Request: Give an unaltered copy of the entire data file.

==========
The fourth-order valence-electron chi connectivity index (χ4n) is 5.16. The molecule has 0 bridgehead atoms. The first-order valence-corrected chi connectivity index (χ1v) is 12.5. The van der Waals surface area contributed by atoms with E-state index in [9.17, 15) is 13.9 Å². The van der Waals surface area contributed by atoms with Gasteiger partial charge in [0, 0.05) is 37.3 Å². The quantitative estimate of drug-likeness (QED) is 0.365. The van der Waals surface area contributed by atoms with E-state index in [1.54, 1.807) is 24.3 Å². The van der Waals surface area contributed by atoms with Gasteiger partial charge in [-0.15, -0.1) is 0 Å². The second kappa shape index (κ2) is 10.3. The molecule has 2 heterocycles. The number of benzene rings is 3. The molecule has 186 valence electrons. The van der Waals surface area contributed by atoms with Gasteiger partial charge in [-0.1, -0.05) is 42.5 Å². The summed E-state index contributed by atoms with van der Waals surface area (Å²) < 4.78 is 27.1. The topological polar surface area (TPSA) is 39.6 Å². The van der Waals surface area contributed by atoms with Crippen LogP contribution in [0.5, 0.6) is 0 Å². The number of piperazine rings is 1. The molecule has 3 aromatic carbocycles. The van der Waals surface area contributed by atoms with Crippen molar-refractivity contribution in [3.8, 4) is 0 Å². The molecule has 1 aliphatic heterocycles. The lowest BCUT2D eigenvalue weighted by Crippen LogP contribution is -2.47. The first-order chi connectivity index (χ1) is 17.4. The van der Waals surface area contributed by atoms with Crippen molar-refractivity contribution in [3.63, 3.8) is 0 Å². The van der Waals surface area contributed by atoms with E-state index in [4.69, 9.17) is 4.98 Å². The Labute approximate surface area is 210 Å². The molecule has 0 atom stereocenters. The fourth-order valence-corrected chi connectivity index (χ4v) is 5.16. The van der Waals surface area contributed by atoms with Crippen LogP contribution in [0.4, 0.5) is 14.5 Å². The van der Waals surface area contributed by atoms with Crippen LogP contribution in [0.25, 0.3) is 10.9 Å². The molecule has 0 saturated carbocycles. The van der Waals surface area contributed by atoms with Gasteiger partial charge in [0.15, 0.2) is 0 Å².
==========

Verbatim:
The fourth-order valence-electron chi connectivity index (χ4n) is 5.16. The molecule has 0 bridgehead atoms. The first-order valence-corrected chi connectivity index (χ1v) is 12.5. The van der Waals surface area contributed by atoms with E-state index in [9.17, 15) is 13.9 Å². The van der Waals surface area contributed by atoms with Gasteiger partial charge in [0, 0.05) is 37.3 Å². The quantitative estimate of drug-likeness (QED) is 0.365. The van der Waals surface area contributed by atoms with E-state index in [1.54, 1.807) is 24.3 Å². The van der Waals surface area contributed by atoms with Gasteiger partial charge in [-0.15, -0.1) is 0 Å². The second kappa shape index (κ2) is 10.3. The molecule has 2 heterocycles. The number of benzene rings is 3. The molecule has 186 valence electrons. The van der Waals surface area contributed by atoms with Gasteiger partial charge in [-0.1, -0.05) is 42.5 Å². The summed E-state index contributed by atoms with van der Waals surface area (Å²) < 4.78 is 27.1. The topological polar surface area (TPSA) is 39.6 Å². The van der Waals surface area contributed by atoms with Crippen LogP contribution in [0.5, 0.6) is 0 Å². The number of piperazine rings is 1. The molecule has 3 aromatic carbocycles. The van der Waals surface area contributed by atoms with Crippen molar-refractivity contribution in [3.8, 4) is 0 Å². The molecule has 1 aliphatic heterocycles. The lowest BCUT2D eigenvalue weighted by Crippen LogP contribution is -2.47. The first-order chi connectivity index (χ1) is 17.4. The van der Waals surface area contributed by atoms with Crippen molar-refractivity contribution in [3.63, 3.8) is 0 Å². The van der Waals surface area contributed by atoms with E-state index in [4.69, 9.17) is 4.98 Å². The Labute approximate surface area is 210 Å². The molecule has 0 atom stereocenters. The fourth-order valence-corrected chi connectivity index (χ4v) is 5.16. The van der Waals surface area contributed by atoms with Crippen LogP contribution in [0.4, 0.5) is 14.5 Å². The van der Waals surface area contributed by atoms with Crippen LogP contribution in [0.25, 0.3) is 10.9 Å². The molecule has 0 saturated carbocycles. The van der Waals surface area contributed by atoms with Gasteiger partial charge in [0.15, 0.2) is 0 Å².